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By Matt Birt

Everything to play for: 2018 leaves a lot to be decided

Matt Birt explores 'silly season' and what the grid could look like next year

Matt’s passion for motorcycle sport began back in 1980 when he started attending speedway events as a seven-year-old. He started in journalism aged 17, joining the editorial team of a local newspaper near his home in the UK. He became Sports Editor before joining UK-based Motor Cycle News in 1996 as Off-Road reporter. He was then quickly promoted to the role of Road Race Reporter after just three months. Matt attended his first Grand Prix at Jerez in 1996 and spent 19 years at Motor Cycle News before joining Dorna’s MotoGP™ commentary team for the 2015 World Championship season.

A wheel hasn’t been turned in anger in 2018, but how next year’s MotoGP™ grid will form has already dominated headlines.

Maverick Viñales blinked first, with a new two-year deal with Movistar Yamaha inked in January. Given his frustration at a troubled pre-season, some may argue Viñales was too hasty. But his decision is entirely understandable. Letting talks drag on unnecessarily would expose Viñales to a barrage of questions about his future in the early races and he didn’t want anything to become a distraction.

The same can be said for Marc Marquez, who completed another huge piece of the 2019 puzzle when he signed a two-year extension with HRC last month.

So, where’s the market at now?

It’s a case of when and not if Valentino Rossi agrees to race on past his 40th birthday. He’s going nowhere.

Valentino Rossi’s Yamaha era

Dani Pedrosa could be vulnerable at Repsol Honda unless he has a barnstorming start. He’ll be 33 by the end of the campaign and HRC may feel it’s time to bring in fresh blood if Pedrosa’s early challenge stutters. There, Alex Marquez and Joan Mir are two names to crop up. But I’ve a suspicion HRC might still make a big play for Johann Zarco. If Pedrosa is to keep his seat, he may have to swallow a one-year deal.

Silly season got silly when bombshell news of the split between Tech 3 and Yamaha was announced recently. We now know Tech 3 will align with KTM running full factory machinery in 2019. The big question of the Tech 3 KTM collaboration is what happens now to Zarco, who is MotoGP’s hottest property?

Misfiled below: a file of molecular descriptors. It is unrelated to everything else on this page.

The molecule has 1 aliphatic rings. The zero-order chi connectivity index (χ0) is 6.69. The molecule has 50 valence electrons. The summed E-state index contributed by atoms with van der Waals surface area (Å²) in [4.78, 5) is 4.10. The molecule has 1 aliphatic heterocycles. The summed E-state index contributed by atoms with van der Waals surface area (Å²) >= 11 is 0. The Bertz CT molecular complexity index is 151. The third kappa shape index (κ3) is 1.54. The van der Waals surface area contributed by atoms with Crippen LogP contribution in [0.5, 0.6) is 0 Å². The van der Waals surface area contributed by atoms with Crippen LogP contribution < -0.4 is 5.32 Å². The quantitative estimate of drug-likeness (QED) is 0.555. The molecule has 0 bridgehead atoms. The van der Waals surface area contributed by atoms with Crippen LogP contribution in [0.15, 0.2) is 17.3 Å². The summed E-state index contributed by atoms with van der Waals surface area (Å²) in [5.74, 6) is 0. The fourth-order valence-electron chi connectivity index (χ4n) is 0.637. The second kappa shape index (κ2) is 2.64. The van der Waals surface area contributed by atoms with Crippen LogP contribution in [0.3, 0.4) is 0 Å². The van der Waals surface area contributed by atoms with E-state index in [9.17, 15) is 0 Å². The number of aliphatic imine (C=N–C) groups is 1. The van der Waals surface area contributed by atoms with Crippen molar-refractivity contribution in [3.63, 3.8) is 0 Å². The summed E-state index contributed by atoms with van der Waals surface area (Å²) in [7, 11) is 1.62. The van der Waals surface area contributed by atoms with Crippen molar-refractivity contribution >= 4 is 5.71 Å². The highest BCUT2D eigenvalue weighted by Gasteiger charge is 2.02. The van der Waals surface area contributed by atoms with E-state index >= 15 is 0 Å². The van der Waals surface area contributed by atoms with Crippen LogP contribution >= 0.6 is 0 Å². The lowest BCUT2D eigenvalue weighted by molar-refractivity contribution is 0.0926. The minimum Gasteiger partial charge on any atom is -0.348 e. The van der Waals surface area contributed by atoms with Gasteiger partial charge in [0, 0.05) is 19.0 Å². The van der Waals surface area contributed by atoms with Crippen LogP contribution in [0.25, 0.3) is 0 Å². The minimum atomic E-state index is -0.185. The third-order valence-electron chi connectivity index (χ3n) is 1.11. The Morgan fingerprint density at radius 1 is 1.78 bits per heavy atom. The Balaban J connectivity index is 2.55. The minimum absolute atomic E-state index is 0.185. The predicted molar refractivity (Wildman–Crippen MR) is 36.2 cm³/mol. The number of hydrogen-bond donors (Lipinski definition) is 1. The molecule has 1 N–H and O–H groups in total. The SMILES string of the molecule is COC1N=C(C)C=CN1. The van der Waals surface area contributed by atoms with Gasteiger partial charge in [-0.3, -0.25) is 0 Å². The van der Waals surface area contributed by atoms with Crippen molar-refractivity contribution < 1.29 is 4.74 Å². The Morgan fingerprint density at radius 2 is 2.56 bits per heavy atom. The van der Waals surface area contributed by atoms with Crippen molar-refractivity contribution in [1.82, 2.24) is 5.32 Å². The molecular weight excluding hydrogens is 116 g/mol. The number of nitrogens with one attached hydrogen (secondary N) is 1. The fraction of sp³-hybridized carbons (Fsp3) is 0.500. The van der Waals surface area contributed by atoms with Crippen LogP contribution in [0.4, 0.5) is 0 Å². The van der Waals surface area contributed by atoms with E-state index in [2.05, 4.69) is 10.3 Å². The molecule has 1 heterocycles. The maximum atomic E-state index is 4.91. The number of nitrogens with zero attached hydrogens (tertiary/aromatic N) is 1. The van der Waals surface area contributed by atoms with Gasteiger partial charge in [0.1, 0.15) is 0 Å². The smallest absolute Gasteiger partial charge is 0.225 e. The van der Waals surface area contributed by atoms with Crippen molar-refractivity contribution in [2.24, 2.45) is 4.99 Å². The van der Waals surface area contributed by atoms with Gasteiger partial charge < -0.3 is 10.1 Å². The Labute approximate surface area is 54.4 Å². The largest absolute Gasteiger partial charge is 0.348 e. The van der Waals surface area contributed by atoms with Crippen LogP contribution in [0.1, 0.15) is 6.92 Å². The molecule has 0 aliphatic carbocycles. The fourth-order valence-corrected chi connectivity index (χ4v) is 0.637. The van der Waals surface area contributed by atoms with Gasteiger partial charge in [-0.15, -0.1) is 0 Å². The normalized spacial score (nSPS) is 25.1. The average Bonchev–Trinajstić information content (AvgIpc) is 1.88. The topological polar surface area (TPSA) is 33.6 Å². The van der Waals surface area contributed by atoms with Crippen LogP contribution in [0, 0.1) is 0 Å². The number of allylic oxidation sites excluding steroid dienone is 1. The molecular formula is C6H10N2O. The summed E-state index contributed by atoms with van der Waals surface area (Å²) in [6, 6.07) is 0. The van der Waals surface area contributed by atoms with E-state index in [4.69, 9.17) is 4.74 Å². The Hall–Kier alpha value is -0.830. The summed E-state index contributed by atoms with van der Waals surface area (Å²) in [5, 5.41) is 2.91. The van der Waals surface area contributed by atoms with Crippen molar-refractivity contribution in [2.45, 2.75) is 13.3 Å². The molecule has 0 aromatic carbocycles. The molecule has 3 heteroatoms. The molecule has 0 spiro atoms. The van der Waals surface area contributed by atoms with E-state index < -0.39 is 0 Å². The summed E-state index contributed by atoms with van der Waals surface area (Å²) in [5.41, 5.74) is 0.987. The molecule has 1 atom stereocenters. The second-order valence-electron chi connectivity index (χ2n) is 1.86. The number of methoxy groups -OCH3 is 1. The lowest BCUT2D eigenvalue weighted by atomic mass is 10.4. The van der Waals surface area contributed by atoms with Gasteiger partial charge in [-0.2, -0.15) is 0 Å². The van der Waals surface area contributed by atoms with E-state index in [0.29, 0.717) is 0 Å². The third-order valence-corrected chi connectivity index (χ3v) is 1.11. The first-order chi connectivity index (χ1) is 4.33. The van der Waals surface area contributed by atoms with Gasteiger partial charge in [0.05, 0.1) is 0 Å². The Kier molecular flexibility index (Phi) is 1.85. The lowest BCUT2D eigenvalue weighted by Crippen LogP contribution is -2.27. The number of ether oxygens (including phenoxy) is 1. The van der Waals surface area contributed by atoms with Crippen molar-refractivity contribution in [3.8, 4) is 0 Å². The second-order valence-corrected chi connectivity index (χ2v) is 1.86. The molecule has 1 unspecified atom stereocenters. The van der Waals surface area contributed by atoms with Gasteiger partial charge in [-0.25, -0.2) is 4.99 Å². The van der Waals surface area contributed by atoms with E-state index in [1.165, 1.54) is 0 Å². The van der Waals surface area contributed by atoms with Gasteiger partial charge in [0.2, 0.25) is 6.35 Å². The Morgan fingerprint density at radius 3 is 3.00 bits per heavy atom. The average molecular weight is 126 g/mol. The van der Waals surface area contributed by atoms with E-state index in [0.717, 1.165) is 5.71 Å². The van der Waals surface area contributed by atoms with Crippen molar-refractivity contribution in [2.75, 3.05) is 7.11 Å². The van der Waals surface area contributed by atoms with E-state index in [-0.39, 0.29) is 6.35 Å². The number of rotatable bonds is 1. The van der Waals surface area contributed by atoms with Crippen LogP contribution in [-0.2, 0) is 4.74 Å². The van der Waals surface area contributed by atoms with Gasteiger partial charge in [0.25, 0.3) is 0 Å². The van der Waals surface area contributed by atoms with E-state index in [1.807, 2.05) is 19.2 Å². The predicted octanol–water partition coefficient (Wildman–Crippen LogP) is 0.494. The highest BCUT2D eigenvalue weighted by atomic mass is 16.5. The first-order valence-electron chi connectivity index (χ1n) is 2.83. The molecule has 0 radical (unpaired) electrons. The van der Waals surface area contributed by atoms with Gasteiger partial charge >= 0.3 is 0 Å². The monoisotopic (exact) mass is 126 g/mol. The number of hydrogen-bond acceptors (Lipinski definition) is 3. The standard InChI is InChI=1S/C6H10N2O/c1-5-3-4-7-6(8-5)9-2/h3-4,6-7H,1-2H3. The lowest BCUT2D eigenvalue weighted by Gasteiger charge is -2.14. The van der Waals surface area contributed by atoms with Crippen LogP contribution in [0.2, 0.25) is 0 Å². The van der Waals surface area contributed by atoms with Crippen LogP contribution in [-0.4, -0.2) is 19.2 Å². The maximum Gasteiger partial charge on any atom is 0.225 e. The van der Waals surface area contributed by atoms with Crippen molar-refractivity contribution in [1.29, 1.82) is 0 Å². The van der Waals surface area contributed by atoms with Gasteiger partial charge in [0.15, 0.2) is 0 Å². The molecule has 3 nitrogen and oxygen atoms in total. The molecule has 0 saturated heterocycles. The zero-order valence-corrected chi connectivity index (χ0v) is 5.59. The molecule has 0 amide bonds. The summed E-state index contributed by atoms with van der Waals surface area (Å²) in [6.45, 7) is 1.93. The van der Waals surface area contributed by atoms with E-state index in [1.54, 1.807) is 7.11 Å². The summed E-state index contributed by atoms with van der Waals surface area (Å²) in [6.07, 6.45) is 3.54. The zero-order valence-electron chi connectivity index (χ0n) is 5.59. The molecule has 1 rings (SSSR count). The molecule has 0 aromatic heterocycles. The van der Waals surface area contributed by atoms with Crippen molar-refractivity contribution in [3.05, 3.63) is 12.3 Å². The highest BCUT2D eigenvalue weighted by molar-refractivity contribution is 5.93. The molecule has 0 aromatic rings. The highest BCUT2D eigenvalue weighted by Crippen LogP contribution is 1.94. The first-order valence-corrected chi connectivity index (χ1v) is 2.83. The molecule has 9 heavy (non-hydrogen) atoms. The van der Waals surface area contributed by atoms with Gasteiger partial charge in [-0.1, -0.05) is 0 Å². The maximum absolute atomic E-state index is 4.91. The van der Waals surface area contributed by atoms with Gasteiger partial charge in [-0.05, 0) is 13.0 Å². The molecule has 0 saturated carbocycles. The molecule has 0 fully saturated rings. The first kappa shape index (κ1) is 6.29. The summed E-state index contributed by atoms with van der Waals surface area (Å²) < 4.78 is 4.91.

The assurance that Tech 3 will have the same spec machinery as KTM’s factory team may persuade Zarco to remain with the French squad. That way he has the factory bike with full technical support he craves and deserves and he can stay in a team he loves. Red Bull certainly have the spending power to tempt Zarco into its factory team, but I get the impression he’s more worried about his crew and team than the size of his bank balance. Should Zarco move to Red Bull KTM, then I can see the two Tech 3 seats being taken by Miguel Oliveira, Brad Binder or Hafizh Syahrin.

The Tech 3 split from Yamaha leaves two very competitive bikes vacant. Rossi’s imminent renewal puts plans to run his own squad on the backburner until 2021 at the earliest. Alma Pramac has a long-standing relationship with Ducati, as does LCR with Honda.

The outstanding candidate of those left is Marc VDS Racing. It’s no secret that team boss Michael Bartholemy has been in long discussions with Suzuki about running a new independent team for the Japanese brand in 2019, and an outstanding pre-season by Alex Rins and Andrea Iannone makes the GSX-RR option look even more enticing. But I’m sure Rossi would not be upset to see Franco Morbidelli, VR46 Academy’s first World Champion, on a YZR-M1 in 2019.

Is there a long-term future though for a current independent team with Yamaha? Yamaha has never expressed interest in running more than four bikes. And Tech 3 were always told that Rossi will have priority when he wants to move into MotoGP team ownership.

New deals at Ducati for Andrea Dovizioso and Jorge Lorenzo seem a formality. The latter may be looking at a significant pay cut though unless he can find a way to get more confident on the GP18. But whatever money Ducati saves on Lorenzo can be filtered to Dovizioso, who justifies a big pay hike after his surprise title challenge last season. I can’t see either of them making way for Danilo Petrucci. He put himself in the shop window before anybody else in January with a declaration that 2018 will be his last in Alma Pramac.

Petrucci and Bagnaia: Ciabatti on the future

Ducati can take up an option on Petrucci for its factory team for 2019 by the end of June, but a more likely destination for him could well be Aprilia. He talked with them at length last summer before repaying the loyalty Ducati has shown him. Suzuki are also understood to be closely monitoring his situation.

With testing over and Qatar looming large, it’s time for less talk and more action in 2018. As for 2019, there’s still plenty of talking to be done.

The 2018 MotoGP™ season starts soon, when we'll begin getting some anwers to these questions...So make sure you catch all the action, from all the angles, on the MotoGP™ VideoPass.